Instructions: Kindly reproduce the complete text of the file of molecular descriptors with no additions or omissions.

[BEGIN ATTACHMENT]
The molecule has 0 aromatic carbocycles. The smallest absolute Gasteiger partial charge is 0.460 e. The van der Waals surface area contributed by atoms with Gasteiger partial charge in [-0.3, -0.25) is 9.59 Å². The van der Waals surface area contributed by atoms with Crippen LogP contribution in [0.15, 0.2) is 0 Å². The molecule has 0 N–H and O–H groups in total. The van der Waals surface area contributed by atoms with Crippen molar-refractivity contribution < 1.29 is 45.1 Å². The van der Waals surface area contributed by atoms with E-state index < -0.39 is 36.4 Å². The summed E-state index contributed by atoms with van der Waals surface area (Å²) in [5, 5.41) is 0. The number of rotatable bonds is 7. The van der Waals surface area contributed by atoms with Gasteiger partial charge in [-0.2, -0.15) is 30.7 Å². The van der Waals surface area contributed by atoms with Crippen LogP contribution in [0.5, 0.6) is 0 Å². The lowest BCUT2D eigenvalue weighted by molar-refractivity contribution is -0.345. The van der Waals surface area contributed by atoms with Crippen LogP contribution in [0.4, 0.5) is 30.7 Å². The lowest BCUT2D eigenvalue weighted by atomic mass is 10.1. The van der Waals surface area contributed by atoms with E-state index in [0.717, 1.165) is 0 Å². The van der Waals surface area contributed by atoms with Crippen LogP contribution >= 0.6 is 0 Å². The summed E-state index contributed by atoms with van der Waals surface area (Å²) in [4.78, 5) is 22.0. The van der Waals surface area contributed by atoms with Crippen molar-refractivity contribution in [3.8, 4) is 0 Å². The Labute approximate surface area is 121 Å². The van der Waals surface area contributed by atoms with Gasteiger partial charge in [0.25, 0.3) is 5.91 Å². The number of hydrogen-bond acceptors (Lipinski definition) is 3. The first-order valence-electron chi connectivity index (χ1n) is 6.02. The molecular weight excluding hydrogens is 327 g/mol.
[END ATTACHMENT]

The molecule has 0 aromatic carbocycles. The smallest absolute Gasteiger partial charge is 0.460 e. The van der Waals surface area contributed by atoms with Gasteiger partial charge in [-0.3, -0.25) is 9.59 Å². The van der Waals surface area contributed by atoms with Crippen LogP contribution in [0.15, 0.2) is 0 Å². The molecule has 0 N–H and O–H groups in total. The van der Waals surface area contributed by atoms with Crippen molar-refractivity contribution < 1.29 is 45.1 Å². The van der Waals surface area contributed by atoms with E-state index < -0.39 is 36.4 Å². The summed E-state index contributed by atoms with van der Waals surface area (Å²) in [5, 5.41) is 0. The number of rotatable bonds is 7. The van der Waals surface area contributed by atoms with Gasteiger partial charge in [-0.2, -0.15) is 30.7 Å². The van der Waals surface area contributed by atoms with Crippen LogP contribution in [0.5, 0.6) is 0 Å². The lowest BCUT2D eigenvalue weighted by molar-refractivity contribution is -0.345. The van der Waals surface area contributed by atoms with Crippen LogP contribution in [0.4, 0.5) is 30.7 Å². The lowest BCUT2D eigenvalue weighted by atomic mass is 10.1. The van der Waals surface area contributed by atoms with E-state index in [0.717, 1.165) is 0 Å². The van der Waals surface area contributed by atoms with Crippen LogP contribution >= 0.6 is 0 Å². The summed E-state index contributed by atoms with van der Waals surface area (Å²) in [4.78, 5) is 22.0. The van der Waals surface area contributed by atoms with Crippen molar-refractivity contribution in [3.8, 4) is 0 Å². The Labute approximate surface area is 121 Å². The van der Waals surface area contributed by atoms with Gasteiger partial charge in [0.25, 0.3) is 5.91 Å². The number of hydrogen-bond acceptors (Lipinski definition) is 3. The first-order valence-electron chi connectivity index (χ1n) is 6.02. The molecular weight excluding hydrogens is 327 g/mol.